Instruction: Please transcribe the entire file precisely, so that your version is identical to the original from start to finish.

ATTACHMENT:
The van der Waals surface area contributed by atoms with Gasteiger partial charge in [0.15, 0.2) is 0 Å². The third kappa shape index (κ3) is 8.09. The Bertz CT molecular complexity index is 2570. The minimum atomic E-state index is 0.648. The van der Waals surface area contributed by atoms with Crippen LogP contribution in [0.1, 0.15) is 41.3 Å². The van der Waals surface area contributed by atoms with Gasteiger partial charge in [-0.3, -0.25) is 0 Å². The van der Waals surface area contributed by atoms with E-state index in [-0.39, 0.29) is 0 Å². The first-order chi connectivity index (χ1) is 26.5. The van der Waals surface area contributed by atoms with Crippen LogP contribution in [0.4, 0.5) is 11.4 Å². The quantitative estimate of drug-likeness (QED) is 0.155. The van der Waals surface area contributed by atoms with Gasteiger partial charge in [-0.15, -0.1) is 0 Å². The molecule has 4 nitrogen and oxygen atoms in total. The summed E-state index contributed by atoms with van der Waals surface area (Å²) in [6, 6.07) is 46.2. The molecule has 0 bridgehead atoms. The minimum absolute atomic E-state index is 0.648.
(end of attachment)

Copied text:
The van der Waals surface area contributed by atoms with Gasteiger partial charge in [0.15, 0.2) is 0 Å². The third kappa shape index (κ3) is 8.09. The Bertz CT molecular complexity index is 2570. The minimum atomic E-state index is 0.648. The van der Waals surface area contributed by atoms with Crippen LogP contribution in [0.1, 0.15) is 41.3 Å². The van der Waals surface area contributed by atoms with Gasteiger partial charge in [-0.3, -0.25) is 0 Å². The van der Waals surface area contributed by atoms with E-state index in [-0.39, 0.29) is 0 Å². The first-order chi connectivity index (χ1) is 26.5. The van der Waals surface area contributed by atoms with Crippen LogP contribution in [0.4, 0.5) is 11.4 Å². The quantitative estimate of drug-likeness (QED) is 0.155. The van der Waals surface area contributed by atoms with Gasteiger partial charge in [-0.15, -0.1) is 0 Å². The molecule has 4 nitrogen and oxygen atoms in total. The summed E-state index contributed by atoms with van der Waals surface area (Å²) in [6, 6.07) is 46.2. The molecule has 0 bridgehead atoms. The minimum absolute atomic E-state index is 0.648.